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A high-resolution linkage map for the Z chromosome in chicken reveals hot spots for recombination
Uppsala University, Disciplinary Domain of Medicine and Pharmacy, Faculty of Medicine, Department of Medical Biochemistry and Microbiology.
Uppsala University, Disciplinary Domain of Medicine and Pharmacy, Faculty of Medicine, Department of Medical Biochemistry and Microbiology.
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2007 (English)In: Cytogenetic and Genome Research, ISSN 1424-8581, E-ISSN 1424-859X, Vol. 117, no 1-4, 22-29 p.Article in journal (Refereed) Published
Abstract [en]

A comprehensive linkage map for chicken chromosome Z was constructed as the result of a large-scale screening of single nucleotide polymorphisms (SNPs). A total of 308 SNPs were assigned to Z based on the genotype distribution among 182 birds representing several populations. A linkage map comprising 210 markers and spanning 200.9 cM was established by analyzing a small Red junglefowl/White Leghorn intercross. There was excellent agreement between the linkage map for Z and a recently released assembly of the chicken genome (May 2006). Almost all SNPs assigned to chromosome Z in the present study are on Z in the new genome assembly. The remaining 12 loci are all found on unassigned contigs that can now be assigned to Z. The average recombination rate was estimated at 2.7 cM/Mb but there was a very uneven distribution of recombination events with both cold and hot spots of recombination. The existence of one of the major hot spots of recombination, located around position 39.4 Mb, was supported by the observed pattern of linkage disequilibrium. Thirteen markers from unassigned contigs were shown to be located on chromosome W. Three of these contigs included genes that have homologues on chromosome Z. The preliminary assignment of three more genes to the gene-poor W chromosome may be important for studies on the mechanism of sex determination and dosage compensation in birds.

Place, publisher, year, edition, pages
2007. Vol. 117, no 1-4, 22-29 p.
National Category
Medical and Health Sciences
URN: urn:nbn:se:uu:diva-97918DOI: 10.1159/000103161ISI: 000249980800004PubMedID: 17675841OAI: oai:DiVA.org:uu-97918DiVA: diva2:173036
Available from: 2009-01-23 Created: 2009-01-23 Last updated: 2011-06-30Bibliographically approved
In thesis
1. Chicken Genomics - Linkage and QTL mapping
Open this publication in new window or tab >>Chicken Genomics - Linkage and QTL mapping
2009 (English)Doctoral thesis, comprehensive summary (Other academic)
Abstract [en]

This thesis presents results from genetic studies conducted in the chicken (Gallus gallus). The domestication of chicken is believed to have been initiated approximately 7,000 – 9,000 years ago in Southeast Asia. Since that time, selective breeding has altered the appearance of the wild ancestor, creating highly specialized chicken lines developed for egg and meat production.

The first part of this thesis describes a detailed genetic analysis conducted on an F2 intercross between two phenotypically diverse chicken lines. The two parental lines used in this experiment originated from the same base population and have been developed by divergent selection for juvenile body-weight. Selection during forty generations has resulted in an eight-fold difference in body-weight between the High-Weight Selected (HWS) and Low-Weight Selected (LWS) line. In an attempt to identify the genetic factors differentiating the two lines, a large intercross population was bred to map Quantitative Trait Loci (QTL) affecting body-weight traits. A linkage map was constructed which included 434 genetic markers covering 31 of the 38 chicken autosomes. Although there is a dramatic phenotypic difference between the two founder lines, the QTL analysis for marginal effect could only identify seven QTL, each with small additive effects, influencing body-weight. We extended the genetic analysis to also include a model testing for pair-wise interactions between loci (epistasis). The analysis revealed 15 QTL pairs that affect body-weight and several of those formed a network of interacting loci. These results suggest that the genetic basis for the large difference in body-weight is most likely a result of a combined effect of multiple genetic factors, including QTL with small additive effects in combination with pair-wise interactions between QTL.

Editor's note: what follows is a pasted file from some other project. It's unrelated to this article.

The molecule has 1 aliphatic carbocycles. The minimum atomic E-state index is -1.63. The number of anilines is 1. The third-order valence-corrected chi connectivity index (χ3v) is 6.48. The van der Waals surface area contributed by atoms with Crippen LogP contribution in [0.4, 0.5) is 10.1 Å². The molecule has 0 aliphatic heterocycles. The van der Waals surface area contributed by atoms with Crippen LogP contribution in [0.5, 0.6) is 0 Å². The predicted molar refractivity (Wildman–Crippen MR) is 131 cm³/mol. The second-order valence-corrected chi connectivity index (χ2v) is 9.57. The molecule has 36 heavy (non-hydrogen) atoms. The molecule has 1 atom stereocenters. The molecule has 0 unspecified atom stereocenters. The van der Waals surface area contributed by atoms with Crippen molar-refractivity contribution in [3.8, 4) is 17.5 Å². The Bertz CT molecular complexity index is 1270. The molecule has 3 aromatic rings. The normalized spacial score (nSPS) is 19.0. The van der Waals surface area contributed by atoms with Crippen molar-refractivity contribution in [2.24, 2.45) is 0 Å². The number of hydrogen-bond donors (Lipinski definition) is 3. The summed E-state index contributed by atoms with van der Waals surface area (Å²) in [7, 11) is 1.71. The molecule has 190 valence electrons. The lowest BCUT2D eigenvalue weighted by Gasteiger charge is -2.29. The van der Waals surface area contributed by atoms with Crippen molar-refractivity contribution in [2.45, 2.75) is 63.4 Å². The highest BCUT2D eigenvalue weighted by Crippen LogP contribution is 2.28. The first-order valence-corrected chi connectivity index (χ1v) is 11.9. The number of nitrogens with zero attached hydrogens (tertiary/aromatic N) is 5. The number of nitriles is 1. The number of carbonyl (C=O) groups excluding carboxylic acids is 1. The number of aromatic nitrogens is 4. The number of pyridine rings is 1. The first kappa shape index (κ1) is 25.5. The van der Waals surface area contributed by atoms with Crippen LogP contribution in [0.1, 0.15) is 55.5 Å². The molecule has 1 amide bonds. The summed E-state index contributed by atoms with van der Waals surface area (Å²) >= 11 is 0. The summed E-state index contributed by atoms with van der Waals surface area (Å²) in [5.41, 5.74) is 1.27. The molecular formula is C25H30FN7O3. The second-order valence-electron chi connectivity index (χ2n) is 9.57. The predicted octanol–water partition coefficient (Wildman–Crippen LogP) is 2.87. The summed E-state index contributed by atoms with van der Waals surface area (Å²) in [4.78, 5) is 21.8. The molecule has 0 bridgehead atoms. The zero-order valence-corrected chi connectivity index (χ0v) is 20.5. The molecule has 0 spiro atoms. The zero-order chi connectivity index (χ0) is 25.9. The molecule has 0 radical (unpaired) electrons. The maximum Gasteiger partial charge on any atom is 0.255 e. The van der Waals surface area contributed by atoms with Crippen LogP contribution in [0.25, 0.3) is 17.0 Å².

The second part of this thesis presents two linkage maps. The first map constructed was of the chicken Z chromosome, the second used a genome-wide marker set, including 12,945 SNP markers, to build an updated consensus map of the chicken genome. The resulting consensus map includes 9,268 genetic markers and covers 33 chromosomes, still leaving five microchromosomes without marker coverage. The genome average rate of recombination was estimated to 3.1 cM/Mb, but varied considerably between and within chromosomes. A general trend of elevated recombination rates towards telomeric ends and lower rates near centromeres was observed. This was in concordance to previous reports from mammalian species. Recombination rates in chicken were also found to be highly positively correlated with GC-rich sequences.

Place, publisher, year, edition, pages
Uppsala: Acta Universitatis Upsaliensis, 2009. 44 p.
Digital Comprehensive Summaries of Uppsala Dissertations from the Faculty of Medicine, ISSN 1651-6206 ; 409
chicken, quantitative genetics, linkage map, QTL mapping, recombination, long-term selection, Z chromosome, selective sweep, SNP
National Category
urn:nbn:se:uu:diva-9502 (URN)978-91-554-7377-8 (ISBN)
Public defence
2009-01-09, B42, BMC, Husargatan 3, Uppsala, 13:00
Available from: 2009-01-23 Created: 2009-01-23Bibliographically approved

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